Comment: More than just abortion access is at stake here

The court’s conservative majority could leave open to challenge other civil rights cases considered precedent.

By Melissa Murray and Leah Litman / Special To The Washington Post

The truly shocking thing about the draft Supreme Court opinion overruling Roe v. Wade is not that it leaked, extraordinary as that is. It’s that the opinion by Justice Samuel A. Alito Jr. adopted such an aggressively maximalist position, not only giving states extraordinary leeway to prohibit abortion but also implicitly inviting a flurry of challenges to other precedents, including cases protecting contraception and LGBTQ civil rights. Perhaps the most stunning feature of the opinion is that its indignant tone and aggressive reasoning make clear how empowered this conservative majority believes itself to be.

The bottom line, if the reported majority holds, will be unsurprising. While running for president, Donald Trump promised to appoint justices who would overrule Roe. At the oral argument in December in the challenge to Mississippi’s law prohibiting abortion after 15 weeks, five justices seemed inclined to overrule Roe and Planned Parenthood v. Casey, the 1992 case that reaffirmed the constitutional right to abortion.

But to read the actual draft is another matter. The draft goes out of its way to ensure that there are no limits whatsoever on states’ ability to restrict abortions. It loudly announces that courts should review abortion restrictions under the most deferential standard available, rational basis review, and not “substitute their … beliefs for the judgment of legislative bodies.”

Alito also chose to rely on the most outlandish arguments to justify overruling Roe. In a nod to Justice Clarence Thomas’s baseless claim that abortion is a modern-day form of eugenics, a footnote cites amicus briefs claiming that some abortion-rights advocates are “motivated by a desire to suppress the size of the African-American population” and observes that “it is beyond dispute that Roe has had that demographic effect.” The opinion also invokes Justice Amy Coney Barrett’s stunning suggestion at oral argument that the need for abortion rights is obviated by safe-haven laws, which let parents relinquish their rights by leaving infants at police stations or firehouses.

The draft also could open the door to claims of “fetal personhood,” a position that would not only permit states to prohibit abortion but would prevent states that choose to allow abortion from doing so. A footnote cites an amicus brief by legal scholars John Finnis and Robert George, who argue that “unborn children are persons within the original public meaning of the Fourteenth Amendment’s Due Process and Equal Protection Clauses”; a conclusion they say would make “prohibitions of elective abortions constitutionally obligatory.”

If it becomes law, the draft will also unleash a slew of challenges to other precedents that were assumed to be settled. Many of the criticisms that the court levies at Roe — and there are many — apply with equal force to other precedents.

For example, the court declares that the Constitution “makes no reference to abortion” and argues that abortion rights were “entirely unknown in American law” throughout most of the nation’s history. The same is true of contraception, which the court held states could not restrict in Griswold v. Connecticut. It’s true of marriage, including interracial marriage and same-sex marriage, which the court has held could not be prohibited in Loving v. Virginia and Obergefell v. Hodges. It’s true of sexual intimacy between consenting adults, which the court held states could not prohibit in Lawrence v. Texas.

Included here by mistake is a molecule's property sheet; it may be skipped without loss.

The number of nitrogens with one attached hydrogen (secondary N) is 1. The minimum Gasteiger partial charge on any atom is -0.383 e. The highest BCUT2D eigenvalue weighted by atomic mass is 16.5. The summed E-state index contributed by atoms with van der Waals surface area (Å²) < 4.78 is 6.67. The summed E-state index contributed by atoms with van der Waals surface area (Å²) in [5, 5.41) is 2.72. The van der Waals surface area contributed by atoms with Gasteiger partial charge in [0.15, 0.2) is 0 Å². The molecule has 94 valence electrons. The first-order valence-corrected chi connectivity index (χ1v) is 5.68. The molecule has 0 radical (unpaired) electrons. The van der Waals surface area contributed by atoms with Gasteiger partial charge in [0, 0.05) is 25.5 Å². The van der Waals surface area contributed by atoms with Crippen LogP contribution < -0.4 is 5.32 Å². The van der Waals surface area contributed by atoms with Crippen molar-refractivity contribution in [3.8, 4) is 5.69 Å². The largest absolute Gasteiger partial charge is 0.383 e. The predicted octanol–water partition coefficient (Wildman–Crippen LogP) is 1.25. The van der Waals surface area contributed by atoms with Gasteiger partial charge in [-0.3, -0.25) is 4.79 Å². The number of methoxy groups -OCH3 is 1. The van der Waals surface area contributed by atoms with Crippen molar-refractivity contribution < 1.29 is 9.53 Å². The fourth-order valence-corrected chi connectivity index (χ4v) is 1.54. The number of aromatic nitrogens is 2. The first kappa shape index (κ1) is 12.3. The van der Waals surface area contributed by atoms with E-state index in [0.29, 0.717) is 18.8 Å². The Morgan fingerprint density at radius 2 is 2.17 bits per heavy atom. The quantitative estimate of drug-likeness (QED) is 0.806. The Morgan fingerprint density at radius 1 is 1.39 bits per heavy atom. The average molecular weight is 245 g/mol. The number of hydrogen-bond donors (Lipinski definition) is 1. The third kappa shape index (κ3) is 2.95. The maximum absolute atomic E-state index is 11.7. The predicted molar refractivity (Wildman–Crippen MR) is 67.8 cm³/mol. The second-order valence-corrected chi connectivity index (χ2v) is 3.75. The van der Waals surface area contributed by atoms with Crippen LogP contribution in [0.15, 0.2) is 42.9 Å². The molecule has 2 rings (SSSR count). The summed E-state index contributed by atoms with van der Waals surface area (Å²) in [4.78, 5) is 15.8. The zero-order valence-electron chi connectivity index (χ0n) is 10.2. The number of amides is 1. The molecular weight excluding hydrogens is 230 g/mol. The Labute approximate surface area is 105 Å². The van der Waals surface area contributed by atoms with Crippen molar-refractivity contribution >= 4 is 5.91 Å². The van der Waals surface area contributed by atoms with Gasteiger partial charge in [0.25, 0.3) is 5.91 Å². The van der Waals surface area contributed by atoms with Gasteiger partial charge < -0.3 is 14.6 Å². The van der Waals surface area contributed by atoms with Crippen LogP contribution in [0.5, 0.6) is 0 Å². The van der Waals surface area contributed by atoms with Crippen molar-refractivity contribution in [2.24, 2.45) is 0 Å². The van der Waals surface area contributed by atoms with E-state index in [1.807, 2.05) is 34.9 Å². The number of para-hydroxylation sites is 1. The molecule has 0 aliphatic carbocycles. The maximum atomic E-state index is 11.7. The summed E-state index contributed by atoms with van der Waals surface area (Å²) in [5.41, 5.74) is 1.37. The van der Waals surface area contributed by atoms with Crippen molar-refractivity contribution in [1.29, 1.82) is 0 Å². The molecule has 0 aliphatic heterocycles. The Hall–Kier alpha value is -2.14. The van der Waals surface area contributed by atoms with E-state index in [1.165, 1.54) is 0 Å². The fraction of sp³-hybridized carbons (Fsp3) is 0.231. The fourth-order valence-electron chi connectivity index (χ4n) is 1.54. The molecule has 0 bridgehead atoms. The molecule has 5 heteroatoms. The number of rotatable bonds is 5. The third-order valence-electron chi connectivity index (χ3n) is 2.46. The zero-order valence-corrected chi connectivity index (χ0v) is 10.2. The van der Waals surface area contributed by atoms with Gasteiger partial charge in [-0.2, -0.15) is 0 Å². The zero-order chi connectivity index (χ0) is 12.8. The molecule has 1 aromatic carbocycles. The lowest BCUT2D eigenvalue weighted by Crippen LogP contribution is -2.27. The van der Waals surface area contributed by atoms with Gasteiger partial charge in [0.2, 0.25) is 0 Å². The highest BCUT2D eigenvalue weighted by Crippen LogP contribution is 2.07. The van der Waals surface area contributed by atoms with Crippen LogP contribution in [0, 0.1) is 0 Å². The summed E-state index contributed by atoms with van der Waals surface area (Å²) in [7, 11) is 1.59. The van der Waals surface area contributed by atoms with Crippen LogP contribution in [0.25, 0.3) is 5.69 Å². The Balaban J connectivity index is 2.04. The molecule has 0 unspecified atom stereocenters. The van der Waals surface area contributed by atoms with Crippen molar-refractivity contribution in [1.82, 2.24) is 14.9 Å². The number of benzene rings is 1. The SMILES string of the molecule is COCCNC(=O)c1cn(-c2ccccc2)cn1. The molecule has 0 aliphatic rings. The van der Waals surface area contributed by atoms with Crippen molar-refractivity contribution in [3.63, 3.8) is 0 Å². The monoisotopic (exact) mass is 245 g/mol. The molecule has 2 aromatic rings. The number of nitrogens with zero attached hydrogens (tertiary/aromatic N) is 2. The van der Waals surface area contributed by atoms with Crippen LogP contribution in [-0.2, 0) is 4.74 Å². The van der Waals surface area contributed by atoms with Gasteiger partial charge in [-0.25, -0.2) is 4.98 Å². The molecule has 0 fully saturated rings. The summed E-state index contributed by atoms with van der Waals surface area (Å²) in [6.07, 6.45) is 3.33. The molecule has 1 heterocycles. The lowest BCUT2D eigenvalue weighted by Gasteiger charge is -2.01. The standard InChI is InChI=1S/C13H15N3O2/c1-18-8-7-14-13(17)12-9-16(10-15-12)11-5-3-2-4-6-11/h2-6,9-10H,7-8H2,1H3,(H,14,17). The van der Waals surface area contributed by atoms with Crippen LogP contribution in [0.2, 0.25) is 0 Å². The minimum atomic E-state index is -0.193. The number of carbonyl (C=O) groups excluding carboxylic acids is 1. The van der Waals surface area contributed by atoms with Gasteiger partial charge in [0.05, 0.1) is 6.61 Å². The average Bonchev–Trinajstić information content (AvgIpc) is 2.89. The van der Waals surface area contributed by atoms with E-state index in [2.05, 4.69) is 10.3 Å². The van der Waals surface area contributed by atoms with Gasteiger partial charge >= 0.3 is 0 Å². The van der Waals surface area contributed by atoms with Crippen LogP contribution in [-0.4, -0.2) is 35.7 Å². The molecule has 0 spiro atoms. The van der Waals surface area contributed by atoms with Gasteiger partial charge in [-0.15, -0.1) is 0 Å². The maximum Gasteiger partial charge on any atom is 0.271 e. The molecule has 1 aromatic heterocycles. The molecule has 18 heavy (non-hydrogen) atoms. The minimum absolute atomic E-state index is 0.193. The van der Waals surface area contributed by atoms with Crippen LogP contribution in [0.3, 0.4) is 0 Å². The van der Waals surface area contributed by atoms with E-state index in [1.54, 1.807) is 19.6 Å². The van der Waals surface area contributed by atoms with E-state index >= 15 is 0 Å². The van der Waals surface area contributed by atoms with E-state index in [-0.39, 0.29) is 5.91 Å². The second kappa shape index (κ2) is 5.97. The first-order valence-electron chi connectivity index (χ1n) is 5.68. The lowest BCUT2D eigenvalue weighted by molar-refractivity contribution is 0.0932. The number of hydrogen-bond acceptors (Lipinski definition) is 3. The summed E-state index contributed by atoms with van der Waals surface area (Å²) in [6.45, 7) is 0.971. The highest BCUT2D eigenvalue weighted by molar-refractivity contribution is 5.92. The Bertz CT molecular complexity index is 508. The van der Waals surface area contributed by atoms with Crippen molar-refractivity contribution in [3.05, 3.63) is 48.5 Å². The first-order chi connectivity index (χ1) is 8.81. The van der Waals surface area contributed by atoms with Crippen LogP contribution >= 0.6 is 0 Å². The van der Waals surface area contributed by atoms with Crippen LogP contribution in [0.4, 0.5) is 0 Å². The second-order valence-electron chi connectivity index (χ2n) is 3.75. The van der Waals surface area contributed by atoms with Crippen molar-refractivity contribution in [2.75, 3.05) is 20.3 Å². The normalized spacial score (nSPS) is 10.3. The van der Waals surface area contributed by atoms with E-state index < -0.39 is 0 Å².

The draft opinion also disapprovingly notes that “far from bringing about a national settlement of the abortion issue, Roe and Casey have inflamed debate and deepened division.” That’s not true. But nothing will stop the court from making the same false arguments about private intimate conduct or marriage equality. Alito ridiculed the “high a level of generality” in the reasoning of Casey, which spoke of individuals’ “destiny” and ability to define “their own concept of existence.” Similar language appears in both Lawrence and Obergefell.

The court’s weak effort to limit its wrecking ball of an opinion to the abortion right is hardly a guardrail. If anything, it’s red meat for conservative litigators. Alito insists that “nothing in this opinion should be understood to cast doubt on precedents that do not concern abortion.” But that largely unreasoned aside is cold comfort when the court has provided reasons for criticizing Roe that seemingly apply to other cases. The court’s claim that the abortion right is unique because it “destroys” “potential life” or the life of an “unborn human being” cannot be taken seriously. After all, in the court’s decision invalidating the federal government’s contraception mandate, Alito wrote for the majority that employers were entitled to view contraceptives as abortifacients.

The caustic tone and aggressive reasoning suggest this conservative majority feels unconstrained. It does not fear political pushback for its angry tirade against abortion. It does not feel any sense of obligation or concern for the women who will suffer as a result of the opinion. And it has no sense of institutional propriety that might lead it to act with more humility and caution.

Melissa Murray is the Frederick I. and Grace Stokes professor of law at New York University. Leah Litman is an assistant professor of law at the University of Michigan and host of the Supreme Court podcast “Strict Scrutiny.”

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